Is child a Native to the country and does this come with experiences of colonization/racism/political stress? Consider Aboriginal children and youth and the impact of intergenerational trauma. Does the child/youth deny their Aboriginal heritage because this part of their identity is associated with being victimized or shamed? The clinician needs to understand what this means for the child. As CCI models’ cultural adaptations, clinicians are now responsible for facilitating the gathering of the child’s cultural story to support the rebuilding of a positive cultural identity where this may have been absent or denigrated due to traumatic experiences such as colonization or racism.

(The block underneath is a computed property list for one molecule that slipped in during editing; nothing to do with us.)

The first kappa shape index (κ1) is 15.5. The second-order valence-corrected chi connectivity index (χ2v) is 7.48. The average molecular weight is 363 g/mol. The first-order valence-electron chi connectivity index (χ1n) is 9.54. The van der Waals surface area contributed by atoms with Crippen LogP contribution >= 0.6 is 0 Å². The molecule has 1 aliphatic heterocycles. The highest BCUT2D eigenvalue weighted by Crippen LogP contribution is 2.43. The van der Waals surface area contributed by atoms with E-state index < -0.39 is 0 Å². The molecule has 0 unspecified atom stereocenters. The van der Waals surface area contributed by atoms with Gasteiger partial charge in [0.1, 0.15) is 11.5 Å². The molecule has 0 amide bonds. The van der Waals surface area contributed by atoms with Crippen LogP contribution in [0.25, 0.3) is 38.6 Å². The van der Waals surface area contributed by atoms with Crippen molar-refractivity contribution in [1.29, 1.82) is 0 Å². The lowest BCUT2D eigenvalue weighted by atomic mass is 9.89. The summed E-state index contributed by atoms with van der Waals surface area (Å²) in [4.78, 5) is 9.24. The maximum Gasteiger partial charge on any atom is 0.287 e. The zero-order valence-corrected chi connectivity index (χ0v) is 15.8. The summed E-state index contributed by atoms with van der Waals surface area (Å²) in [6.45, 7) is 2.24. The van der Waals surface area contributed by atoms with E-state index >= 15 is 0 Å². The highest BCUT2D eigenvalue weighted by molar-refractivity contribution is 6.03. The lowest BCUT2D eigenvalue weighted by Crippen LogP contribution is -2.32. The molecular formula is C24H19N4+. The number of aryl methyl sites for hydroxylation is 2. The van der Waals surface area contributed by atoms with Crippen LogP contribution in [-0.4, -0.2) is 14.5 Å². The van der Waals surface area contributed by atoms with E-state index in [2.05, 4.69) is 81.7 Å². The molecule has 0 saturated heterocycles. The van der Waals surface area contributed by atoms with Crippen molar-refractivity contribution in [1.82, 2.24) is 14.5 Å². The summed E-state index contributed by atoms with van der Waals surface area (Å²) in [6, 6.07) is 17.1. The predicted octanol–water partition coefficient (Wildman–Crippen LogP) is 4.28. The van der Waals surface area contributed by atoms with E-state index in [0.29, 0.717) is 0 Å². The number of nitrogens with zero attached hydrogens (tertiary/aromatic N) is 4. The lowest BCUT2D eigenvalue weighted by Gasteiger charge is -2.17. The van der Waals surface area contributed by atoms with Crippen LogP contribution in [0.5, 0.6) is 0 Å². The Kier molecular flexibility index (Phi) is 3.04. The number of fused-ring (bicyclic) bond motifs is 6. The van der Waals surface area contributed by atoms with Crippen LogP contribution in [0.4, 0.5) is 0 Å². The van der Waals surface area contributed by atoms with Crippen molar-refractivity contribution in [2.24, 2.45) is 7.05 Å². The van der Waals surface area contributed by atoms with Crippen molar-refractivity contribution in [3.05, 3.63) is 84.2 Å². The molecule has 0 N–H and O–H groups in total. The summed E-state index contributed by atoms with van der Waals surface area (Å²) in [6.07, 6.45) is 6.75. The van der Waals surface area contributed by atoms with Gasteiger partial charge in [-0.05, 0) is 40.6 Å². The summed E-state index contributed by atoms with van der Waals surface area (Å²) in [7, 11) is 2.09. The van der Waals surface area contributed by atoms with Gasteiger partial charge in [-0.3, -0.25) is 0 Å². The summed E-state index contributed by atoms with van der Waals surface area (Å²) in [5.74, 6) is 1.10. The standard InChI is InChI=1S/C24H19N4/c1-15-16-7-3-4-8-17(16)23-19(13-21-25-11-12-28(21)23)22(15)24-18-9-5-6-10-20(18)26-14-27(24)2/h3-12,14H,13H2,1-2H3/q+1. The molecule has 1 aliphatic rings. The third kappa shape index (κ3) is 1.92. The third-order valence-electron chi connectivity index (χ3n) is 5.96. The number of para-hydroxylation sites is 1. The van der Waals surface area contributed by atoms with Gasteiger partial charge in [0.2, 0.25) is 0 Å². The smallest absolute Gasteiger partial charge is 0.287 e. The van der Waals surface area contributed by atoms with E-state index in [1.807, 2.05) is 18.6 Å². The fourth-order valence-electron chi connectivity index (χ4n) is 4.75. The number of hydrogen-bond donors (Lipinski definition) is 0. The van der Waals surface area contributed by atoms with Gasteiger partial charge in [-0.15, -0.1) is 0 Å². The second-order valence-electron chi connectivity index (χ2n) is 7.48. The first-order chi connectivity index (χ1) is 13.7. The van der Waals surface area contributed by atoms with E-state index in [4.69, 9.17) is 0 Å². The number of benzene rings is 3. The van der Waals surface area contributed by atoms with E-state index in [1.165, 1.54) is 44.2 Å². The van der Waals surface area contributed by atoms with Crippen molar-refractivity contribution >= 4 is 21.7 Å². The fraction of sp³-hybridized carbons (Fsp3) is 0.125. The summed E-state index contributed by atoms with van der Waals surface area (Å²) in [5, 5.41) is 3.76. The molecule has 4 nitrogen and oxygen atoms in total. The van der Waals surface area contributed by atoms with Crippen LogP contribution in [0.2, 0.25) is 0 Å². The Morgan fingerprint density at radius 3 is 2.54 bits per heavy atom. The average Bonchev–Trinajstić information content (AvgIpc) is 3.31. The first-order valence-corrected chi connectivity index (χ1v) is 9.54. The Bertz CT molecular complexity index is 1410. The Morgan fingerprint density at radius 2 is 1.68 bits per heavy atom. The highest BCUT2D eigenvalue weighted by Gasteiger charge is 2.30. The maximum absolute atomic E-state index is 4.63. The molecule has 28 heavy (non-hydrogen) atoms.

National Origin
Is the child an immigrant/refugee-trauma related to civil war? Have they been exposed to cultural/ethnic genocide? In the case of Malia, the clinician needs to be aware of Somalia’s civil war history; what is the intergenerational impact, how much does Malia relate to Somalia? Does this create shame or guilt when he hears new items about it? Does he acknowledge or deny any association?
Gender Identity
Is the child’s gender at birth a vulnerability? Was gender a factor in traumatic experiences? E.g. traumatic experiences related to genital mutilation (this is often a susceptibility for female children).

About the author

Dr. Chipo McNichols